Perceived value can extend beyond the realm of cost, too. If go above and beyond for an advertiser they’re likely to stay with you month after month after month. For example, you might get a special request in regards to a link placement or something. My advice? Do it if you can! Or at least consider it because educated link buyers know going in that they want to have the same inbound links indexed for an extended period of time. Sure, that might make them a bit picky, but when you consider that they’re prepared to commit to you for YEARS in some cases that it’s probably not an excessive request. The way I see it is, you’re in this together. Work with your partners!

Especially within this community, the more options you have available the better. Offer multiple ad types, page locations, packages, etc. Buyers are getting smarter and don’t want just the typical sidebar or footer link on the index page anymore. Be open to this! Take the time to list your sub-pages that address specific topics, for example. Fish with a big net! Offer rotating ads or paid blog posts, too, because you never know how you might fit in to someone else’s campaign. Why exclude yourself?

LinkIntxt is going to be another HUGE factor. I have clients salivating right now; just waiting for their keywords to become available on Partner sites so they can snatch them up.

Websites that aren’t “obviously” selling links for rankings or PR

Over-the-top disclosure, especially with all the recent dialogue about paid links, can be a deal-killer. Is it right? That’s not for me to decide, but if I’m a publisher I’m following the money. Most advertisers I speak with request that we find them sites that make it difficult to determine if their outbounds are sponsored or not.

Hint: use your blogrolls! 😉

Websites that aren’t completely littered with ads & outbounds
You’ve seen the sites that have very little content but an enormous amount of ads, right?. MFAs, banner buffets, link farms, and every other junk site you can think of are losing business in a hurry these days because it’s difficult for these types of sites to have a positive impact on a linking campaign. I, along with everyone else who knows anything about it, always advise clients against using “hollow” sites because they just don’t produce.

There is a fine line between monetizing your site and whoring it out. Sites that are written out of passion tend to do the best. Even if your sole intention is to monetize your site (which is most often the case, right?), there is a right way and a wrong way to do it. Just be aware that if your site looks like the Las Vegas strip you probably won’t attract tons of link buyers!

I’d say I hit the majority of the hot-buttons. Inevitably I’ll publish this post and think, “Damn! I forgot to mention ‘this’ or ‘that’….” but that’s how it goes. Good luck!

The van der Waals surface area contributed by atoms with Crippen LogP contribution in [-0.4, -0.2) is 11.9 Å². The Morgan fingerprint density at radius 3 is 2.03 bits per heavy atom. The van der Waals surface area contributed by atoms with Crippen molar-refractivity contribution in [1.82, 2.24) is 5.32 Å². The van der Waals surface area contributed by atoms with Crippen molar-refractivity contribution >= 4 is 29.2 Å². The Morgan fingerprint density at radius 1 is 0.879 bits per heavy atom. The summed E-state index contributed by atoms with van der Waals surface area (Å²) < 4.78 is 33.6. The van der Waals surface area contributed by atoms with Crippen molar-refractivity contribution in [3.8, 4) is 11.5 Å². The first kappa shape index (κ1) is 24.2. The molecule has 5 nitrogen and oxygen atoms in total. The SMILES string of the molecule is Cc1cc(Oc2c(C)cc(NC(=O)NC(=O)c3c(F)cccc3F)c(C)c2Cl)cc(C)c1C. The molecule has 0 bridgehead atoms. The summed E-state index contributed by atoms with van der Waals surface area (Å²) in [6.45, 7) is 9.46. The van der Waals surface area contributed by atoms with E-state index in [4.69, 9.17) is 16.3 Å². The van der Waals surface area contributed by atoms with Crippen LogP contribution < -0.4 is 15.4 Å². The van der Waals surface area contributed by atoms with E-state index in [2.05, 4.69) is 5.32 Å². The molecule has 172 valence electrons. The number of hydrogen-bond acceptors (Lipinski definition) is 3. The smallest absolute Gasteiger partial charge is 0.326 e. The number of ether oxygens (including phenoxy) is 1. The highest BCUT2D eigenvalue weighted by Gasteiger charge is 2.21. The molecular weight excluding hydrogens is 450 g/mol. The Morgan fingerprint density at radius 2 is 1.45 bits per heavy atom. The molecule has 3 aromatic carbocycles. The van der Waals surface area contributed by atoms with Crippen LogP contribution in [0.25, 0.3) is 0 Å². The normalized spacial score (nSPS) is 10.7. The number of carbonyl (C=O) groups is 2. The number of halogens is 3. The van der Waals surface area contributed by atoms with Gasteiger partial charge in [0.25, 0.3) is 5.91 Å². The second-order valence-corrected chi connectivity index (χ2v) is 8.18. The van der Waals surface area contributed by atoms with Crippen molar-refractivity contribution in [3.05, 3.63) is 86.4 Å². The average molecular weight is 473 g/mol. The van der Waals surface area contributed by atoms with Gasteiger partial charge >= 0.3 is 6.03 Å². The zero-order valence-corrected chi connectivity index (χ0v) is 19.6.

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LinkInTxt v2.1 – Up And Running

FINALLY! Big applause for Juancho for abandoning the search in a box and building our own personalized lwbot. As of right now, all websites that have opted into LinkInTxt, allowing us to crawl your site, have been indexed. We are fine tuning mr. lwbot as he crawls along, but we’ve gathered a couple hundred thousand keywords and still going. If you are interested in including your site, login to your account and go to MY PRODUCTS > LINKINTXT > CRAWL MY SITES then pick the sites you want to be included along with a standard price. We’ll pull the keywords on your site and make them available in our database.

Advertisers, jump in while you can. Buy keywords from similar site content. Get targeted traffic through these links and help build link popularity. Login and go to MY PRODUCTS > LINKINTXT > SEARCH/PURCHASE.

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SES; Was It Worth It?

So, after one very long week, we’re back in the office after exhibiting at SES San Jose. Road-weary, tired, and in need of a liver transplant….we’re back mostly unscathed.

One big question Ron and I had going into this thing was, “are we really going to get enough out of this trade show to justify the expense of exhibiting and bringing the five of us out to California for a week?” It may be a bit premature to wager a guess but for now I’d say, “absolutely!”

In addition to the obvious “fun stuff” like the Google Dance and SearchBash, we were probably more productive on the floor than even I’d hoped we’d be. We were fortunate to have a great location in the exhibit hall and the amount of foot traffic we had was about all you could ask for. We had a good game-plan for visitors along with the obligatory t-shirts, pens, & coupons to give away. And for me, it was just nice having the opportunity to really brand ourselves as opposed to just being there, talking to people, and attending the events.